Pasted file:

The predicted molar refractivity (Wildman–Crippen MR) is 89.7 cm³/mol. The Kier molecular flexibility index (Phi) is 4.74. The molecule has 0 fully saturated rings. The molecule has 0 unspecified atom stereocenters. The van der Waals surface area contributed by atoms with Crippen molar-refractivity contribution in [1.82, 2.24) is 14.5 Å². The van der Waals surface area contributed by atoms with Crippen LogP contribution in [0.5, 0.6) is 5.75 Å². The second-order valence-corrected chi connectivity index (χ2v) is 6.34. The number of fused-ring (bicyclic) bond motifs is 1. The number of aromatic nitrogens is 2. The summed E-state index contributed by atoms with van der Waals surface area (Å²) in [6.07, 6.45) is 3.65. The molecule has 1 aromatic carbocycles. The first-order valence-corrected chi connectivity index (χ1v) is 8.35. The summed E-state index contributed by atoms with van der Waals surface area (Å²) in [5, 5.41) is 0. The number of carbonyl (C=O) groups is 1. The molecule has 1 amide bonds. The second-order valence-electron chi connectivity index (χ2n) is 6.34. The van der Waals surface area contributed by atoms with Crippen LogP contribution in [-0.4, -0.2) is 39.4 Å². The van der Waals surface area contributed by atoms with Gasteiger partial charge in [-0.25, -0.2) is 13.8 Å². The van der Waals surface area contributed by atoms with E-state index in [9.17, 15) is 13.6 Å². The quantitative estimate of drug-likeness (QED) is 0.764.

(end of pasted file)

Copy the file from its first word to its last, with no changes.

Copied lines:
The predicted molar refractivity (Wildman–Crippen MR) is 89.7 cm³/mol. The Kier molecular flexibility index (Phi) is 4.74. The molecule has 0 fully saturated rings. The molecule has 0 unspecified atom stereocenters. The van der Waals surface area contributed by atoms with Crippen molar-refractivity contribution in [1.82, 2.24) is 14.5 Å². The van der Waals surface area contributed by atoms with Crippen LogP contribution in [0.5, 0.6) is 5.75 Å². The second-order valence-corrected chi connectivity index (χ2v) is 6.34. The number of fused-ring (bicyclic) bond motifs is 1. The number of aromatic nitrogens is 2. The summed E-state index contributed by atoms with van der Waals surface area (Å²) in [6.07, 6.45) is 3.65. The molecule has 1 aromatic carbocycles. The first-order valence-corrected chi connectivity index (χ1v) is 8.35. The summed E-state index contributed by atoms with van der Waals surface area (Å²) in [5, 5.41) is 0. The number of carbonyl (C=O) groups is 1. The molecule has 1 amide bonds. The second-order valence-electron chi connectivity index (χ2n) is 6.34. The van der Waals surface area contributed by atoms with Crippen LogP contribution in [-0.4, -0.2) is 39.4 Å². The van der Waals surface area contributed by atoms with Gasteiger partial charge in [-0.25, -0.2) is 13.8 Å². The van der Waals surface area contributed by atoms with E-state index in [9.17, 15) is 13.6 Å². The quantitative estimate of drug-likeness (QED) is 0.764.